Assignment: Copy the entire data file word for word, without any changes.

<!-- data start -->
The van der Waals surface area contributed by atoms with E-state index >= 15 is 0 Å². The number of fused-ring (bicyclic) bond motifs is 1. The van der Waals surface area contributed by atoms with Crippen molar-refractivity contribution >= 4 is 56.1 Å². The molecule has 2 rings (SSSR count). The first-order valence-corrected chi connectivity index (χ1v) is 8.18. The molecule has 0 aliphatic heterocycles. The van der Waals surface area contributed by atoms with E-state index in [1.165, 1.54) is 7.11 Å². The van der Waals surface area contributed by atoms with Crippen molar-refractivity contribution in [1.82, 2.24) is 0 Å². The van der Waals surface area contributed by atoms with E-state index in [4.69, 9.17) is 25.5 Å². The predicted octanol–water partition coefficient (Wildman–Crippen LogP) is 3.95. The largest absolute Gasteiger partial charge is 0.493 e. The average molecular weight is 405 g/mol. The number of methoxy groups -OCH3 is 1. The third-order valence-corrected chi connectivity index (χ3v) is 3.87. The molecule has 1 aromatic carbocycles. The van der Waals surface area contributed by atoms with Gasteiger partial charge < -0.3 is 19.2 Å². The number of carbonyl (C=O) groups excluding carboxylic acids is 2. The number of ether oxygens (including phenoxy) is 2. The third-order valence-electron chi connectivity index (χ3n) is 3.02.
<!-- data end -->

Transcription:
The van der Waals surface area contributed by atoms with E-state index >= 15 is 0 Å². The number of fused-ring (bicyclic) bond motifs is 1. The van der Waals surface area contributed by atoms with Crippen molar-refractivity contribution >= 4 is 56.1 Å². The molecule has 2 rings (SSSR count). The first-order valence-corrected chi connectivity index (χ1v) is 8.18. The molecule has 0 aliphatic heterocycles. The van der Waals surface area contributed by atoms with E-state index in [1.165, 1.54) is 7.11 Å². The van der Waals surface area contributed by atoms with Crippen molar-refractivity contribution in [1.82, 2.24) is 0 Å². The van der Waals surface area contributed by atoms with E-state index in [4.69, 9.17) is 25.5 Å². The predicted octanol–water partition coefficient (Wildman–Crippen LogP) is 3.95. The largest absolute Gasteiger partial charge is 0.493 e. The average molecular weight is 405 g/mol. The number of methoxy groups -OCH3 is 1. The third-order valence-corrected chi connectivity index (χ3v) is 3.87. The molecule has 1 aromatic carbocycles. The van der Waals surface area contributed by atoms with Gasteiger partial charge < -0.3 is 19.2 Å². The number of carbonyl (C=O) groups excluding carboxylic acids is 2. The number of ether oxygens (including phenoxy) is 2. The third-order valence-electron chi connectivity index (χ3n) is 3.02.